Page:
"It is in fact a defeat and a marked one at that," Mayor Wowereit (SPD) told regional broadcaster Inforadio RBB on Monday. "The citizens have decided that everything stays as it is. And that's what we'll do."
As Berlin citizens cast their ballots for the European parliamentary election, they also voted in a referendum aimed at preserving the green space, which is roughly the size of New York's Central Park.
According to early results, almost 65 percent voted against the development plans proposed by the city-state of Berlin, the local statistics office said.Tempelhof, measuring 300 hectares (750 acres), sits right in the middle of the German capital of 3.4 million.
"On Tempelhofer Feld it wasn't about the failure of a construction project, but about the future of this city," said Wowereit on Monday. "We have up to 50,000 new inhabitants every year, the vacant space is getting smaller all the time. Berliners want affordable housing – but obviously not on their own front doorstep."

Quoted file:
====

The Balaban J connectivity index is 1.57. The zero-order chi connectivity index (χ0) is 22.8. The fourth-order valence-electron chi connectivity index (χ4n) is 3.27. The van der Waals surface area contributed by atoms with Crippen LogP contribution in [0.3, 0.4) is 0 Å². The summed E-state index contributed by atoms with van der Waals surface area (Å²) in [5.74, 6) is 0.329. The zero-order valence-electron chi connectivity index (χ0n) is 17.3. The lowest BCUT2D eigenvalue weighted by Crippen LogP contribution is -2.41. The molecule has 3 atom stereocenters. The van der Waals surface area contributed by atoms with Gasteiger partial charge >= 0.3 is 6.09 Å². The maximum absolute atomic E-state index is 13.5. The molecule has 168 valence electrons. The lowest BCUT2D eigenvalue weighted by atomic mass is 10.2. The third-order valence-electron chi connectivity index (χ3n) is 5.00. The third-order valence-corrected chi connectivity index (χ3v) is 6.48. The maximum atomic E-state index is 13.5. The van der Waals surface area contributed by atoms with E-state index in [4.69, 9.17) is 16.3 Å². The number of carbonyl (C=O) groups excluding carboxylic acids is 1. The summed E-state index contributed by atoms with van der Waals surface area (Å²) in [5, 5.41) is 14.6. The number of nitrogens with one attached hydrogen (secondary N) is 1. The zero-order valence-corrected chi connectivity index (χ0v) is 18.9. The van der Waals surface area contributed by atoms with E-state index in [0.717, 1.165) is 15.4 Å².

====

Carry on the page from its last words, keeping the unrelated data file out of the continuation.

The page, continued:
The site echoes Berlin's turbulent and troubled history. On its northwestern edge looms the huge semi-circular former airport terminal, typical of the Nazis' architectural gigantism, built between 1936 and 1941.
GALLERY: Tempelhof Airport through the years